ANALYSIS-Europe to resist larger Afghan troops commitment
* Europe set against further troops for Afghanistan
* Only commitment would be for Afghan training
By Luke Baker
LONDON, Sept 21 (Reuters) - The United States looks ready to ask allies for more troops for Afghanistan, but Europe won't make any significant further contributions unless they are part of a clear plan for training Afghan security forces.
A leaked extract of an assessment by the top U.S. general in Afghanistan, General Stanley McChrystal, published by the Washington Post on Monday, made clear that additional forces and a new strategy are needed to defeat the resurgent Taliban. [nN21276055]
The leak, which McChrystal's spokesman confirmed was genuine, did not specify how many soldiers the general would need or for what tasks, but U.S. officials have said he is likely to ask for around 30,000 more combat troops and trainers when he sets out the requirements in the coming weeks.
McChrystal currently commands 100,000 Western troops, two thirds of them American, fighting to regain the initiative in their stalled, eight-year conflict with the Taliban.
"Inadequate resources will likely result in failure," the general is quoted as saying. "However, without a new strategy, the mission should not be resourced." [ID:nSP237856]
More than 40 countries -- from Singapore to Iceland -- have sent forces to the war under the NATO banner, with Britain, Germany, France, Italy and Poland the largest European contributors, providing 21,000 troops all together.
They are also the chief candidates likely to be identified by Washington to stump up more guns and boots on the ground.
But with public opinion turning sharply against the war, combat deaths rising and the strategy unclear eight years since the Taliban was overthrown, getting any of them to show a deeper combat commitment is going to be an extremely tall order.
"If it's more troops for combat, then there's not going to be much willingness," said Colonel Christopher Langton of the International Institute for Strategic Studies in London.
"If the request is for more troops to run training for Afghan national security forces, then I think there is a possibility that some countries will step forward."
Britain has a little over 9,000 troops in the country, nearly all of them deployed to Helmand, a province in the south where fighting has been intense. The country has lost 216 troops since 2001, a higher death toll than in the Iraq war.
While army commanders have indicated they would like more forces, Prime Minister Gordon Brown is reluctant to commit further, especially with the strategy cloudy and with the results of Afghanistan's presidential election still in doubt.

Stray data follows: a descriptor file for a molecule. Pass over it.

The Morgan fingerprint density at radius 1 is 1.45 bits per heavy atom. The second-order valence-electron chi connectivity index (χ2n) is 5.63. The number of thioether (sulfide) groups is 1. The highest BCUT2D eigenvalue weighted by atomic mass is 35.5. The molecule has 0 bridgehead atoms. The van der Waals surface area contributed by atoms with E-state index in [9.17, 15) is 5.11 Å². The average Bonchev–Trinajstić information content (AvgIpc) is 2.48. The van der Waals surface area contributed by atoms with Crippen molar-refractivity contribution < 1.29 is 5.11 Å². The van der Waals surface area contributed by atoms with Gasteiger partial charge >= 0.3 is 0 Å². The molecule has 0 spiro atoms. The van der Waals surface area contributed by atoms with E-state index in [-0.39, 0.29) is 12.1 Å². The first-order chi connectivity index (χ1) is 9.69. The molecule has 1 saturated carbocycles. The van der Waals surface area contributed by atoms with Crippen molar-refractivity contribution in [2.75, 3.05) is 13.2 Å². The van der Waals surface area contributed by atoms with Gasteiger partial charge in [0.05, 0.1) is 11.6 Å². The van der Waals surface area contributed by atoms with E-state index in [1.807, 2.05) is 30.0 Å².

Instead, Brown has repeatedly emphasised the need to "Afghanistanise" the conflict -- training more Afghan soldiers and police to take on the task of providing national security.
That is a view broadly backed by Germany and France, who have around 4,000 and 3,200 troops on the ground respectively. Opinion polls in both France, which has lost 31 soldiers, and Germany (35 dead), are also increasingly set against the war.
"We are entering a new phase after the presidential election in which there will now be a transfer strategy," German Chancellor Angela Merkel said on NDR radio. "Ultimately the Afghan forces will take responsibility for security."
Germany, Britain and France are planning a conference later this year or early next on Afghanistan, with the emphasis expected to be on "troops for training" and more regional assistance -- from India, Russia, China and central Asia.
The conference, which is expected to include the United Nations and Italy, may end up generating a distinct European "direction" for the war, some analysts say.
The goal -- laid out by McChrystal -- is to double the Afghan security forces to around 400,000. That will require a huge training effort and one the United States would probably want to lead, as it has done in Iraq, not leave to Europe.
THERE, BUT FOR HOW LONG?
While there may be a reluctance in Europe to commit further to Afghanistan -- most national polls put public discontent with the war at around 55-60 percent -- there are no signs at this stage that any major countries are going to pull out.
Italy was dealt a deep shock last week when six troops were killed by a suicide bomb in Kabul. But the country remains broadly committed, even if there are doubts about the supposed peace-keeping role of its 2,800 troops deployed there.
"We need to open a debate in parliament, to discuss this seriously," said Antonio Di Pietro, an opposition senator. "There is war there, not peace. We can't go there and make people think we are giving out candy and chocolate."
With the weight of U.S. expectation -- and President Barack Obama's goodwill -- upon them, individual European nations may find it hard to turn any request from Washington down. But acting with one voice, such a rejection may be easier.
Germany, six days away from an election, looks particularly firm in its own mind about not sending more troops.
"Most politicians are trying not to mention it," said Alexander Rahr of the German Council on Foreign Relations. "They know you cannot win votes with it, you can only win votes with populist methods like saying 'everyone out of Afghanistan'." (Additional reporting by Crispian Balmer in Paris, Madeline Chambers and Sarah Marsh in Berlin, David Brunnstrom in Brussels and Phil Pullella in Rome)
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